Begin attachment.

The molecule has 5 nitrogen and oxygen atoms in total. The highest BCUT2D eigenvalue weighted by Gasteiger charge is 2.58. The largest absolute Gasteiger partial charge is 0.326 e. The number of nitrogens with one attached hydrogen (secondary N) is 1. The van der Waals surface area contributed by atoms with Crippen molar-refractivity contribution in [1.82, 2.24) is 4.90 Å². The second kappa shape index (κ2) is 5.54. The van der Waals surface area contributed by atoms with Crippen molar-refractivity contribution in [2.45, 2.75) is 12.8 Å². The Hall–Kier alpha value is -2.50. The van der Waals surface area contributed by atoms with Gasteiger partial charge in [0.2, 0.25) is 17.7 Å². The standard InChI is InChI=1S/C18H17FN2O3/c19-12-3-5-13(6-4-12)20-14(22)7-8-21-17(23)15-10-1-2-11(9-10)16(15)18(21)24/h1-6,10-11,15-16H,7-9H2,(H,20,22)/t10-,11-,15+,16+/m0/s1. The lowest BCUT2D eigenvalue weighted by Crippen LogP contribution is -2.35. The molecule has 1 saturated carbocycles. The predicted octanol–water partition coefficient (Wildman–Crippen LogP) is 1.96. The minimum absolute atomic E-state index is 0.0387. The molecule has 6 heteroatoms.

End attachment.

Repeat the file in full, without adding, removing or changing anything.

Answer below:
The molecule has 5 nitrogen and oxygen atoms in total. The highest BCUT2D eigenvalue weighted by Gasteiger charge is 2.58. The largest absolute Gasteiger partial charge is 0.326 e. The number of nitrogens with one attached hydrogen (secondary N) is 1. The van der Waals surface area contributed by atoms with Crippen molar-refractivity contribution in [1.82, 2.24) is 4.90 Å². The second kappa shape index (κ2) is 5.54. The van der Waals surface area contributed by atoms with Crippen molar-refractivity contribution in [2.45, 2.75) is 12.8 Å². The Hall–Kier alpha value is -2.50. The van der Waals surface area contributed by atoms with Gasteiger partial charge in [0.2, 0.25) is 17.7 Å². The standard InChI is InChI=1S/C18H17FN2O3/c19-12-3-5-13(6-4-12)20-14(22)7-8-21-17(23)15-10-1-2-11(9-10)16(15)18(21)24/h1-6,10-11,15-16H,7-9H2,(H,20,22)/t10-,11-,15+,16+/m0/s1. The lowest BCUT2D eigenvalue weighted by Crippen LogP contribution is -2.35. The molecule has 1 saturated carbocycles. The predicted octanol–water partition coefficient (Wildman–Crippen LogP) is 1.96. The minimum absolute atomic E-state index is 0.0387. The molecule has 6 heteroatoms.